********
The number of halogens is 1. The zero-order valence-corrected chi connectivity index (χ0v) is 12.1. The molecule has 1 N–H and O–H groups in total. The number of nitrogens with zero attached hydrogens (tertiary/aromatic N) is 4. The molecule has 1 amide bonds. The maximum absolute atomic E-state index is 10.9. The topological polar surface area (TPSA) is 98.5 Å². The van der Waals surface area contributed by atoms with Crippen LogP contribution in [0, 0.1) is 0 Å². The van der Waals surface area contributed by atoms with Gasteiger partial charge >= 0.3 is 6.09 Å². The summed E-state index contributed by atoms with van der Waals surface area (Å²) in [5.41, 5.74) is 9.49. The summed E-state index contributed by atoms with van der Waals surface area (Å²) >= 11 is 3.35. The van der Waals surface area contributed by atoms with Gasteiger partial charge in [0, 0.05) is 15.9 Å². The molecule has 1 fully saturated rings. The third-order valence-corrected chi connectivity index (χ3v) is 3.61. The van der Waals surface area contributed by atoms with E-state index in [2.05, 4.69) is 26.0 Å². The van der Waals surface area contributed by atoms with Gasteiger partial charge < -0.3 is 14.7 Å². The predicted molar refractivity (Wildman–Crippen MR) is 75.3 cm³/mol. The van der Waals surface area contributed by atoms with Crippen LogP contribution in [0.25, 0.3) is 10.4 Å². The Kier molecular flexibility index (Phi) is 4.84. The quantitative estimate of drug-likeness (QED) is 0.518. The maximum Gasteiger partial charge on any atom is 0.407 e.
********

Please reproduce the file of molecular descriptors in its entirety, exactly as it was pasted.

The number of halogens is 1. The zero-order valence-corrected chi connectivity index (χ0v) is 12.1. The molecule has 1 N–H and O–H groups in total. The number of nitrogens with zero attached hydrogens (tertiary/aromatic N) is 4. The molecule has 1 amide bonds. The maximum absolute atomic E-state index is 10.9. The topological polar surface area (TPSA) is 98.5 Å². The van der Waals surface area contributed by atoms with Crippen LogP contribution in [0, 0.1) is 0 Å². The van der Waals surface area contributed by atoms with Gasteiger partial charge >= 0.3 is 6.09 Å². The summed E-state index contributed by atoms with van der Waals surface area (Å²) in [5.41, 5.74) is 9.49. The summed E-state index contributed by atoms with van der Waals surface area (Å²) >= 11 is 3.35. The van der Waals surface area contributed by atoms with Gasteiger partial charge in [0, 0.05) is 15.9 Å². The molecule has 1 fully saturated rings. The third-order valence-corrected chi connectivity index (χ3v) is 3.61. The van der Waals surface area contributed by atoms with E-state index in [2.05, 4.69) is 26.0 Å². The van der Waals surface area contributed by atoms with Gasteiger partial charge < -0.3 is 14.7 Å². The predicted molar refractivity (Wildman–Crippen MR) is 75.3 cm³/mol. The van der Waals surface area contributed by atoms with Crippen LogP contribution in [0.25, 0.3) is 10.4 Å². The Kier molecular flexibility index (Phi) is 4.84. The quantitative estimate of drug-likeness (QED) is 0.518. The maximum Gasteiger partial charge on any atom is 0.407 e.